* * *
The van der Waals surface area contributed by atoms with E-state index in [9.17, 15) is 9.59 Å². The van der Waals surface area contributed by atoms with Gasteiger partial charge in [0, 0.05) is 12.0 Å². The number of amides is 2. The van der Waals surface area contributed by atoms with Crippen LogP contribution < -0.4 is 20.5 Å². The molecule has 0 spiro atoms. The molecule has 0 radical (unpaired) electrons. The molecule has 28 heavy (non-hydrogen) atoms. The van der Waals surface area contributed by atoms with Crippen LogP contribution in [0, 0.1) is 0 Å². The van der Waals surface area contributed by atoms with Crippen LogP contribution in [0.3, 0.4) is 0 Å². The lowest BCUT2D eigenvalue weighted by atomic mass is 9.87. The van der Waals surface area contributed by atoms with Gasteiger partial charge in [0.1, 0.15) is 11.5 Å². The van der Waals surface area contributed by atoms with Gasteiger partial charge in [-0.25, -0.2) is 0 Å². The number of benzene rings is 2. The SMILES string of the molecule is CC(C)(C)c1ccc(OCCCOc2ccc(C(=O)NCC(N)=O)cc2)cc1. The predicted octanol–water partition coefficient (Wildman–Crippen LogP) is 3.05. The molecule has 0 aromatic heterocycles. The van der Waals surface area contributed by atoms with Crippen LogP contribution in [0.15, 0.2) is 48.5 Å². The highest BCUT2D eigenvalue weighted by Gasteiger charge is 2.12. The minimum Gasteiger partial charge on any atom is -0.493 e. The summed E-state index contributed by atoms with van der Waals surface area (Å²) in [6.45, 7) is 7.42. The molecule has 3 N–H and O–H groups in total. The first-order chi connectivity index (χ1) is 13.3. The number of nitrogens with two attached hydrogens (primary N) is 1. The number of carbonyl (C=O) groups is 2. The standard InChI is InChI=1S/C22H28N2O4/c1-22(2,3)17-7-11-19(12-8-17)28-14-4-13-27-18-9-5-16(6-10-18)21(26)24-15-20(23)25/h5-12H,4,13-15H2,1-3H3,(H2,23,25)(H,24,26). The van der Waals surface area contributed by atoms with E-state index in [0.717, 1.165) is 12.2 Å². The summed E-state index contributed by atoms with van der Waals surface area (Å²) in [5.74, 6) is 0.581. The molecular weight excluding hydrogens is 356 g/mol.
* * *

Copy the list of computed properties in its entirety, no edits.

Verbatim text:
The van der Waals surface area contributed by atoms with E-state index in [9.17, 15) is 9.59 Å². The van der Waals surface area contributed by atoms with Gasteiger partial charge in [0, 0.05) is 12.0 Å². The number of amides is 2. The van der Waals surface area contributed by atoms with Crippen LogP contribution < -0.4 is 20.5 Å². The molecule has 0 spiro atoms. The molecule has 0 radical (unpaired) electrons. The molecule has 28 heavy (non-hydrogen) atoms. The van der Waals surface area contributed by atoms with Crippen LogP contribution in [0, 0.1) is 0 Å². The van der Waals surface area contributed by atoms with Crippen LogP contribution in [0.3, 0.4) is 0 Å². The lowest BCUT2D eigenvalue weighted by atomic mass is 9.87. The van der Waals surface area contributed by atoms with Gasteiger partial charge in [0.1, 0.15) is 11.5 Å². The van der Waals surface area contributed by atoms with Gasteiger partial charge in [-0.25, -0.2) is 0 Å². The number of benzene rings is 2. The SMILES string of the molecule is CC(C)(C)c1ccc(OCCCOc2ccc(C(=O)NCC(N)=O)cc2)cc1. The predicted octanol–water partition coefficient (Wildman–Crippen LogP) is 3.05. The molecule has 0 aromatic heterocycles. The van der Waals surface area contributed by atoms with Crippen LogP contribution in [0.15, 0.2) is 48.5 Å². The highest BCUT2D eigenvalue weighted by Gasteiger charge is 2.12. The minimum Gasteiger partial charge on any atom is -0.493 e. The summed E-state index contributed by atoms with van der Waals surface area (Å²) in [6.45, 7) is 7.42. The molecule has 3 N–H and O–H groups in total. The first-order chi connectivity index (χ1) is 13.3. The number of nitrogens with two attached hydrogens (primary N) is 1. The number of carbonyl (C=O) groups is 2. The standard InChI is InChI=1S/C22H28N2O4/c1-22(2,3)17-7-11-19(12-8-17)28-14-4-13-27-18-9-5-16(6-10-18)21(26)24-15-20(23)25/h5-12H,4,13-15H2,1-3H3,(H2,23,25)(H,24,26). The van der Waals surface area contributed by atoms with E-state index in [0.717, 1.165) is 12.2 Å². The summed E-state index contributed by atoms with van der Waals surface area (Å²) in [5.74, 6) is 0.581. The molecular weight excluding hydrogens is 356 g/mol.